“Don can draw and sketch as well,
In art we think he will excel.”
Featured under Ol’ Don’s picture in his class of 1954 yearbook, that verse stood the test of time.
Originally from New York state, Don Burgdorf was first exposed to the West on television. “For a Rochester boy growing up in the 1940s, the West consisted of a Saturday matinee with Gene or Roy galloping across the silver screen on their trusty steeds,” his biography reads. He found early artistic influence in Charles M. Russell, a cowboy-artist from Montana, as well as Frederic Remington, a New York artist and historian.
Burgdorf received numerous awards and scholarships for his drawings and paintings based on the movie Shane, so he continued his art at the University of Rochester and the Rochester Institute of Technology. “The 1950s collegiate level for the field of art was intent on teaching the various schools of the abstract movement,” he remarked. For this reason, Burgdorf painted infrequently for the next 35 years.
But he couldn’t stay away. In the 1980s, Burgdorf got back to it. After moving to Nashville in 1971 and taking several vacations to the western U.S., Burgdorf sat back down at the easel.
Wood carvings eventually became his main venture, and he and his wife, Sandie, toured during the summer teaching carving classes in their motor home starting in 2003. “Traveling kept me away from my easel, but to continue with my drawing interests during this time, I created carving patterns for three carving publications and T-shirt designs for woodcarvers,” he commented. The Burgdorfs moved to Hohenwald in 2007.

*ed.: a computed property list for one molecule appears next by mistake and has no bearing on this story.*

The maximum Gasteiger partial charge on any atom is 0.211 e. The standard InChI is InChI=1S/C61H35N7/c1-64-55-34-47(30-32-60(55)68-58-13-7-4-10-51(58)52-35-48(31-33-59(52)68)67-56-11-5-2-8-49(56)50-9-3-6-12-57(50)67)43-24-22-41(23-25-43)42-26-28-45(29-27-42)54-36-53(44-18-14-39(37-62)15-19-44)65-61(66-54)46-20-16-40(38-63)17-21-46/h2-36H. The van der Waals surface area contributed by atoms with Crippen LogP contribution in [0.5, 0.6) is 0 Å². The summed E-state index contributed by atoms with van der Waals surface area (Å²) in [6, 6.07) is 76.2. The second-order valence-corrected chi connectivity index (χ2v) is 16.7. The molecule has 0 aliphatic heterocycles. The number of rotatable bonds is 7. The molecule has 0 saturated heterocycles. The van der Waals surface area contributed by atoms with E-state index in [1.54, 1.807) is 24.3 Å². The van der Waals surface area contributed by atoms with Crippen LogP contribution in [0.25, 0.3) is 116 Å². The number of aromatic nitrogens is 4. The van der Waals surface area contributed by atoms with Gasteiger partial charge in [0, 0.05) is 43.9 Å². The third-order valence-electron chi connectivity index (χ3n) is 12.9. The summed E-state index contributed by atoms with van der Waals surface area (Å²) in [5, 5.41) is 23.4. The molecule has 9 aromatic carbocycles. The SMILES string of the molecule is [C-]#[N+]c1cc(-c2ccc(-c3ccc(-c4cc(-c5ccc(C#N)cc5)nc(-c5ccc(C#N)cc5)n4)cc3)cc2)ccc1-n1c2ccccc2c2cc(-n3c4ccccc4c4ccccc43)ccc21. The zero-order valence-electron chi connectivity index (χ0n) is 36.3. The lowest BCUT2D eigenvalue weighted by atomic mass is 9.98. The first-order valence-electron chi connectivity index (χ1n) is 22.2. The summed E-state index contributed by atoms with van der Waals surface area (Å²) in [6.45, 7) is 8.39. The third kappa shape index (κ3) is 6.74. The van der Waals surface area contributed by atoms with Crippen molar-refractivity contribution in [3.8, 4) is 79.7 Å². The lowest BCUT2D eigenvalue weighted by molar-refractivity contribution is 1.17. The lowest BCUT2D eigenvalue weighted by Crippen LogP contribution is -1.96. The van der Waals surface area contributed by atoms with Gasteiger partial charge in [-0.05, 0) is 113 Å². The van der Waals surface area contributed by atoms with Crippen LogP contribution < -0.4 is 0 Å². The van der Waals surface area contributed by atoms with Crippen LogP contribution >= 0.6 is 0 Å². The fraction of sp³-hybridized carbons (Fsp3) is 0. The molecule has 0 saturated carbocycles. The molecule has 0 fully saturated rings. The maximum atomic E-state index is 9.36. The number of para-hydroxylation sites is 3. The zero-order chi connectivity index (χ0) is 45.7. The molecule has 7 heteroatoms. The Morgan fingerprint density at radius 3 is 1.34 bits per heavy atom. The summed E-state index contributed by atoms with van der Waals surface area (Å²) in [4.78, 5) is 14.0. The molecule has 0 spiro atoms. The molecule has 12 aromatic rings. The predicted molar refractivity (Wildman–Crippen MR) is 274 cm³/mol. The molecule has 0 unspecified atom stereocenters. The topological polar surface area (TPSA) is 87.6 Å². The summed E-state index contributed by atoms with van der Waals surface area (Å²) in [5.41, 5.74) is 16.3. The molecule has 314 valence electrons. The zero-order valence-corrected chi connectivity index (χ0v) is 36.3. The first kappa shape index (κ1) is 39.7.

“My faith was put to the test,” Burgdorf remarked, “while experiencing two primary cancers, pneumonia, back surgery, shingles and a few other maladies within a four-year period.” Burgdorf would direct readers to Psalm 34:19, which says, “Many are the afflictions of the righteous: but the Lord delivereth him out of them all.”
“At 79, I’ve now decided it is time to slow down some, and my interest has returned to my easel,” Burgdorf said. “I have several paintings in mind that I said someday I want to paint… as long as my somedays don’t run out.” As for him returning once again to the easel, the world is better for it.
The multitalented Don Burgdorf is a pivotal part of Validity. In addition to being a cartoonist for the Lookin’ Back feature in every month’s issue, Ol’ Don has been featured in the magazine twice, once for his carvings in March 2012 and in this issue for his paintings. His carvings can be viewed online at www.picturetrail.com/carveroldon.